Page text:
Mothering Mischief – Summer errand slow down

One of the hardest things to do in the summer is to drag my kids out the door to go somewhere important, like the grocery store.  I call it the summer errand slow down.  I’ve found that a little mothering mischief can help.

Here’s the scenario. See if you can relate.

Me:  Kids, we need to get dressed and go to the grocery store.

Kids:  Why?

Me:  Because we’re out of food.

Kids: Do we have to wear shoes?

mothering mischief

Two hours later, I’m still waiting. The kids wanted to finish their cartoon.  Then they needed a snack.  Then we couldn’t find the shoes.  They got distracted and started playing.  Someone had to go to the bathroom.

And on and on and on.

Three hours later, we FINALLY left the house.

Ridiculous is probably the nicest word I can use to describe that nonsense.  It was frustrating.  It was exasperating.  And, to a certain extent, it was embarrassing.  I realized I wasn’t in control of my kids.

it will take longer to leave the house

That was two summers ago.  Do you know how long it takes my kids to get dressed and out the door now?


Most of the time, they beat me out the door.

I used a good healthy dose of mothering mischief.


Mothering mischief is when you tap into that creative side of yourself and come up with an unexpected way to make parenting a little more… interesting.

How I solved summer errand slowdown

I had time to think during that three hour wait for my kids to be ready to leave the house.  During that time, I came up with a plan.

First, I drove past McDonalds.

Kids: Are you taking us to McDonalds?  Cool!

Me: Sorry, we don’t have time.  We WOULD HAVE had time if we had left the house when I asked you to.

There was grumbling from the back seat.

Next, I drove past the toy store.

Kids:  Are you taking us to the TOY STORE?!?!?

Me:  Sorry, there’s no time today for fun trips.  You took too long to get out of the house.

There was, at that point, silence in the back of the car.

(note that i didn’t actually lie to my kids.  i let them think that they lost out on a visit to the toy store, but i never actually said it.  sneaky, but effective.)

creative parenting helps

The results were instant.

When we got home that day, my kids put their shoes where they belonged. The next day, they were ready to go in 15 minutes without a single reminder from me.

Kids:  Mom, do we have time to go to McDonald’s today?

It wasn’t meal time.  But I stopped anyway.  I bought them each a drink and let them play for about 30 minutes.  It was a cheap reward for the behavior I wanted from them.

About once each summer, I find myself waiting by the front door for my kids for longer than I find acceptable.  And at least one other time, there will be some lost shoe drama.

my kids will lose their shoes

All I have to do is drive by McDonalds and remind them we don’t have time.

It’s just a little mothering mischief.

Because I’m the mom, and I can.

What’s your best creative parenting strategy?  Do you engage in some mothering mischief of your own?  How do you handle those long waits by the front door and summer errand slow down?


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Susan Baker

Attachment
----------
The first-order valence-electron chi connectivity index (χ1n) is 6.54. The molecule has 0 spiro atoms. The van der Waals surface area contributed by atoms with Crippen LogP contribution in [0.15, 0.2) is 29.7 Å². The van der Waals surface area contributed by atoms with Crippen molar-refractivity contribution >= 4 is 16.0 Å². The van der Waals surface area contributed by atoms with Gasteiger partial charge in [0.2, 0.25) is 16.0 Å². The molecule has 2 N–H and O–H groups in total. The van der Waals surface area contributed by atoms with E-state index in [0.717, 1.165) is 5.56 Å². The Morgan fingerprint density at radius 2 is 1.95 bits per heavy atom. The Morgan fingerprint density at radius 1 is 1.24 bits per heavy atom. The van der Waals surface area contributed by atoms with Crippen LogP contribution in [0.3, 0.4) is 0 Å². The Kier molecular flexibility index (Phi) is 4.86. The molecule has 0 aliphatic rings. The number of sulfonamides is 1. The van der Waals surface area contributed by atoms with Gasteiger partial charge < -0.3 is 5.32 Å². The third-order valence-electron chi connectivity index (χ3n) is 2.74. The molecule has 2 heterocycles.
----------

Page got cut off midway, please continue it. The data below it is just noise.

I have a passion for encouraging weary worn out mothers to find joy in everyday motherhood and peace in unlikely places. I have two elementary school boys, one nerdy husband, and two cats. I have a strange fascination for bad puns, the color pink, socks, and books. I worry about running out of toilet paper, wine, and chocolate.. I serve an amazing God. I live an ordinary life filled with wonder.
Susan Baker
Susan Baker

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  1. What a great idea! I wish I’d thought of things like that when they were younger. Now I just leave them home…try taking a teenager with you to the grocery store! It’s like pulling teeth. I can’t wait till I can send them to the grocery store to do the little trips…won’t that be fun! I’m sure it will be a novelty once or twice and then they’ll get that I’m just trying to get out of it myself!
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  2. I agree! I can’t wait until I can send them to the store to buy the milk and cat litter. That would be… blissful.

    I can assure you this idea was born out of desperation. 🙂
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  3. Melinda Stanton says:


    • I think it was inspired by the Grace Based Parenting book. He's the one who suggests that when your child won't get dressed on schedule you place your undressed child in the car and allow them dress in the parking lot when you arrive. (that works too. we know first hand.)

  4. That is some serious genius parenting right there! And we are stealing it like nobody’s business!! Because what you just described is 100% our lives!-The Dose Girls

  5. {Melinda} I just love how your mischevious little mind works. Do you think this strategy would work with teenagers? I\’m trying it … summer is coming. Gulp.

    • Since I don’t have teens, I don’t know for sure. I do know that a “friend” tried this on her husband one weekend. She used the hardware store instead of McDonalds. She said it worked for about three weeks, but that it did cost her a trip to the hardware store the next day.

      Good luck! I’d love to know if it works with teens.

  6. Lovely story, thanks for sharing with us! Kids are so much fun, right?

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